Meet the Ambassadors


What are animal ambassadors like? Let’s meet three animal ambassadors from around the country.


Meet the Sacramento Zoo’s Bobcat! The Bobcat is native to the United States, Mexico, and Southern Canada. It lives in bushy woodlands, forests, high deserts, and high mountains. Bobcats are excellent jumpers; they can often leap 13 feet in a single bound. They can sprint up to 30 miles per hour and it is believed that their long ear tufts act like antennae to increase hearing.


Meet Druk! Druk is a female Rosy Boa who has worked as an animal ambassador at Project Wildlife since 2011. Project Wildlife is an organization that aims to improve the quality of life for local wildlife through animal rehabilitation and conservation education. Druk was taken there because she had a spinal column deformity that hindered her ability to unhinge her jaw. Because of this, Druk is unable to eat food on her own and must be fed by her caregiver. Luckily, she has a safe and happy life at Project Wildlife teaching the public about herself. Rosy Boas are native to Southern California and are usually “rosy-colored.” However, Druk has a more rare grey and black striped coloration.


Meet the Sacramento Zoo’s African Hedgehog! The African Hedgehog is native to (you guessed it) tropical Africa. It inhabits the savanna and semi-arid woodlands and can grow to about 4-6 inches long. The African Hedgehog eats insects and can move at a top speed of 6.5 feet per second. These amazing creatures are actually immune to the toxins in toads, which are lethal to almost every other predator. Hedgehogs can sometimes chew up the toads and then lather their hairs with the toxins for added protection. They don’t really need it though; the average adult hedgehog already has 5,000 dangerous spines!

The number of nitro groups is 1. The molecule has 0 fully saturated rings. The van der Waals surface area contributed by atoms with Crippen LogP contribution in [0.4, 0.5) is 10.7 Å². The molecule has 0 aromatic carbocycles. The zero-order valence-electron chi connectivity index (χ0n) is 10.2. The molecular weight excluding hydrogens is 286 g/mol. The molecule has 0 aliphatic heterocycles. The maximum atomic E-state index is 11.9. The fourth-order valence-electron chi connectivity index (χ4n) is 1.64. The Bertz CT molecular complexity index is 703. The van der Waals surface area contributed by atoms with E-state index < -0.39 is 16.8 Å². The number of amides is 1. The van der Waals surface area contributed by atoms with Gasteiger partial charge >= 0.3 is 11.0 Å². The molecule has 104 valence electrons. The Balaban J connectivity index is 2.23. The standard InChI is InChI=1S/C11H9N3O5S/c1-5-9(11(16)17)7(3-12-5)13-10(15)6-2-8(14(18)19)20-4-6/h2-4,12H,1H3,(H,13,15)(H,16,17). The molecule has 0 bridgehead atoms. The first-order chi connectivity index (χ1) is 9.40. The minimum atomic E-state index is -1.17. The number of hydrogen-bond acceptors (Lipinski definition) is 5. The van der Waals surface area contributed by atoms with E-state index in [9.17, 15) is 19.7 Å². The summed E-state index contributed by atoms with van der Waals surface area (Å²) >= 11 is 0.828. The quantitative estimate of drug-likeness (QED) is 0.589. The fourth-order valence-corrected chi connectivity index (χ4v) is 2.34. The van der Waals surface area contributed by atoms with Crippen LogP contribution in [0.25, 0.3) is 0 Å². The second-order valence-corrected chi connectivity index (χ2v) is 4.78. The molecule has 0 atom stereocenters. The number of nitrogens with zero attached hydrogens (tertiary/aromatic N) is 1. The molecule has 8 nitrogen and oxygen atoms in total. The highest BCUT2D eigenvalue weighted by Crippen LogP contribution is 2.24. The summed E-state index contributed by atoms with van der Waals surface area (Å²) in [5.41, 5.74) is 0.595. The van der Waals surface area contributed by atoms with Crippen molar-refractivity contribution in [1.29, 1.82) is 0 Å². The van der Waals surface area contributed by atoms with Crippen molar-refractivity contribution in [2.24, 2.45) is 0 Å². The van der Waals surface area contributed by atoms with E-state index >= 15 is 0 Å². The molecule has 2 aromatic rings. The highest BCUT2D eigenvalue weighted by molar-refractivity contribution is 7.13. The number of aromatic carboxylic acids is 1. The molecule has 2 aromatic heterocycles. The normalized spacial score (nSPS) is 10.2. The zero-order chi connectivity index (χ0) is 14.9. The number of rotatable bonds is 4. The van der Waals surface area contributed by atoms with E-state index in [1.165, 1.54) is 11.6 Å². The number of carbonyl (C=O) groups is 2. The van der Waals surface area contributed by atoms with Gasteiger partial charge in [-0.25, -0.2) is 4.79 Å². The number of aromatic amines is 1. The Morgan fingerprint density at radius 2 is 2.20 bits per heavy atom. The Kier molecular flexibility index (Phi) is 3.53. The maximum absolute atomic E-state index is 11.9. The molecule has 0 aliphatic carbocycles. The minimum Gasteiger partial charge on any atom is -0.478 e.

Being an animal ambassador benefits an animal by giving it an enriching life and often a second chance when it has been injured. But it also benefits the entire species by spreading awareness and creating a more environmentally conscious society. So next time you’re at the zoo, stop and see what animal ambassadors are waiting to greet you!


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Cheetah Conservation


Ancient Egypt: a mystical world of pharaohs, sphinxes, pyramids and mummies. The civilizations of ancient Egypt are fascinating to study for many reasons, but did you know that wealthy royals of the time often kept cheetahs as close companions? For thousands of years, not only pharaohs, but also Italian nobles, Russian princes, and Indian royalty used cheetahs as a symbol of their wealth and nobility. Cheetahs have a long history of being extremely important in society. However, in order to keep cheetahs as pets or hunting companions, ancient people had to capture them from the wild, destroying their population. This was the beginning of a long history of humans contributing to the decline in wild cheetah populations.




There was a time when cheetahs ranged across almost the entire African continent and into Asia. Today, however, cheetahs are only found in 23% of their historic African range and are extinct in their Asian range except for a small population in Iran of about 100 individuals. How did this massive loss of life occur? Many factors contributed to the cheetahs’ decline, but three main factors that are still prominent issues today include habitat loss, human-wildlife conflict, and illegal wildlife trade.